Submitted: May 12, 2017
from United States District Court for the District of
Nebraska - Omaha
RILEY, BEAM, and SHEPHERD, Circuit Judges.
SHEPHERD, Circuit Judge.
Alatorre entered a conditional guilty plea to the charge of
being a felon in possession of a firearm, in violation of 18
U.S.C. §§ 922(g) and 924(a)(2). He appeals the
district court's denial of his motion to suppress evidence
found in plain view during a warrantless search of his home.
Alatorre contends that the officers' "protective
sweep" was unjustified because he had already been
arrested and secured on the front porch leaving the arresting
officers without a reasonable belief that his home harbored
individuals posing a danger to them. Having jurisdiction
under 28 U.S.C. § 1291, we affirm.
after 6 a.m. on November 26, 2014, eight members of the Metro
Area Fugitive Task Force ("Task Force") executed a
warrant for Alatorre's arrest at his residence. The Task
Force included Omaha police officers and United States
to leaving the police station that morning, the Task Force
members attended a pre-arrest briefing where they were
informed that Alatorre was being arrested because he
allegedly assaulted someone with a baton outside an Omaha
bar. They were also briefed on Alatorre's past criminal
history, which included carrying and concealing firearms. The
Task Force determined that Alatorre presented sufficient risk
to their safety that use of a ballistic shield would be
required during execution of the warrant. Officers later
testified that the ballistic shield is used in high-risk
operations where there is a history of gun violence,
concealed weapons, or gang activity. The ballistic shield was
described as a hand-held, solid, protective barrier measuring
two-feet by four-feet and designed to stop handgun rounds.
the arrest warrant execution, four officers approached
Alatorre's front door with the ballistic shield in front
in a formation designed to maximize officer safety. Other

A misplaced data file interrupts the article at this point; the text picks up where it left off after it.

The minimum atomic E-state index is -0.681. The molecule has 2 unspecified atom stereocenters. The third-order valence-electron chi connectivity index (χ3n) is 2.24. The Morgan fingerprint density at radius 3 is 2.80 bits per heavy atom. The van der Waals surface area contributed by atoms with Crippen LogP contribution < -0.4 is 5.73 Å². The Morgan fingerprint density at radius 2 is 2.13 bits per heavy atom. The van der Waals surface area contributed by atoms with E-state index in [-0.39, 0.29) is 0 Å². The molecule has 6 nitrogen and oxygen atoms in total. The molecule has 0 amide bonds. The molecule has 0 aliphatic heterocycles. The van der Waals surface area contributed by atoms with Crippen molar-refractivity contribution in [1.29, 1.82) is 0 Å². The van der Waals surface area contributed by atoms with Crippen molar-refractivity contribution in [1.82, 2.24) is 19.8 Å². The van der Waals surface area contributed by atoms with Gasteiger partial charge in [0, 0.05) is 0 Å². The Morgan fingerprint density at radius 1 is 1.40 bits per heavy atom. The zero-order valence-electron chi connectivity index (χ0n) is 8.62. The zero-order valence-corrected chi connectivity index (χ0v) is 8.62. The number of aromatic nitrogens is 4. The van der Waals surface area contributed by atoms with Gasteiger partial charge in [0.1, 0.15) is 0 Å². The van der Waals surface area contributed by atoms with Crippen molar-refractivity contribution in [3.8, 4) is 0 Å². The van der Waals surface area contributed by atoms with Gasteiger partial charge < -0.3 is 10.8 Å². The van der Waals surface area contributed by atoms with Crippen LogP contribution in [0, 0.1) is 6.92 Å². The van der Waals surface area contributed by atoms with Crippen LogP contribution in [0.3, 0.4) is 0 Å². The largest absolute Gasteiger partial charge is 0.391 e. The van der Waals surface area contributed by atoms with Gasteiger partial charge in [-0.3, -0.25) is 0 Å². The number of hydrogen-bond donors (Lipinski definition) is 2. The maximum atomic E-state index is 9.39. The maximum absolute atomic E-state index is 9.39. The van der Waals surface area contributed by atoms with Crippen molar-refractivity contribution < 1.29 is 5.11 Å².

Task Force members covered the back and sides of the house.
First, the officers just knocked on the door. In response,
the officers testified that they heard and saw movements in
the residence consistent with multiple people inside, but the
officers could not tell how many people were moving around
behind the closed door and blinds. The officers also heard
voices suggesting more than one person was present to
participate in a conversation or hear instructions. Someone
suspiciously came to the door and then retreated.
the officers knocked again and announced, "Police with a
warrant. Come to your door." Alatorre did not
immediately respond, so the officers knocked-and-announced at
least two more times after the delay. Alatorre finally opened
the front door, and officers quickly placed him in handcuffs
and removed him to the porch. When asked if anyone else was
inside, Alatorre said, "My girlfriend." The
officers could not see anyone from the front door. An officer
shouted, "Anyone else inside, come to the door."
The girlfriend came out of the kitchen and to the front door.
She was immediately pulled outside onto the porch with the
officers. She said there was no one else inside. The officers
had experience with some arrestees lying to them in the past
about the presence of others inside a residence.
testified that the Task Force remained concerned for their
safety due to uncertainty as to the number of people inside
because of the noises from inside the house heard prior to
the door opening, the movements minimally visible through the
blinds before the door opened, the quiet voices heard inside,
and the hesitancy of the occupants to open the door.
Therefore, three of the officers entered the residence behind
the ballistic shield to conduct a protective sweep to locate
anyone else inside who could harm the arresting officers. The
officers opened two closed doors immediately adjacent to the
front living area and checked the rooms where a person could
hide. After the living room and the two adjacent rooms were
cleared, they turned to the kitchen. Two guns were visible in
plain view on a shelf near the kitchen, along with
ammunition, a line of white powder, a marijuana "joint,
" a bag of mushrooms, and other drug paraphernalia.
Finding no one inside, the sweep ended after about two
minutes, and the officers left the residence.
upon the officers' observations of guns and drugs in
plain view during the protective sweep, the residence was
secured, and a search warrant was obtained for the residence.
Officer Michael Dose, who was in charge of Alatorre's
case but was not a member of the Task Force, conducted the
search. In addition to the items seen during the protective
sweep, Dose also seized a Taurus 9 millimeter handgun from
beneath a couch.
entered a conditional plea of guilty to the charge of being a
felon in possession of a firearm, in violation of 18 U.S.C.
§§ 922(g) and 924(a)(2), preserving his right to
appeal the denial of his motion to suppress. Alatorre now
appeals the denial of his motion to suppress, contending that
the protective sweep was unconstitutional and that the
testimony as to the observations of the entering officers and
the items seized during execution of the subsequent search
warrant should be suppressed as tainted fruit of an
unconstitutional warrantless search.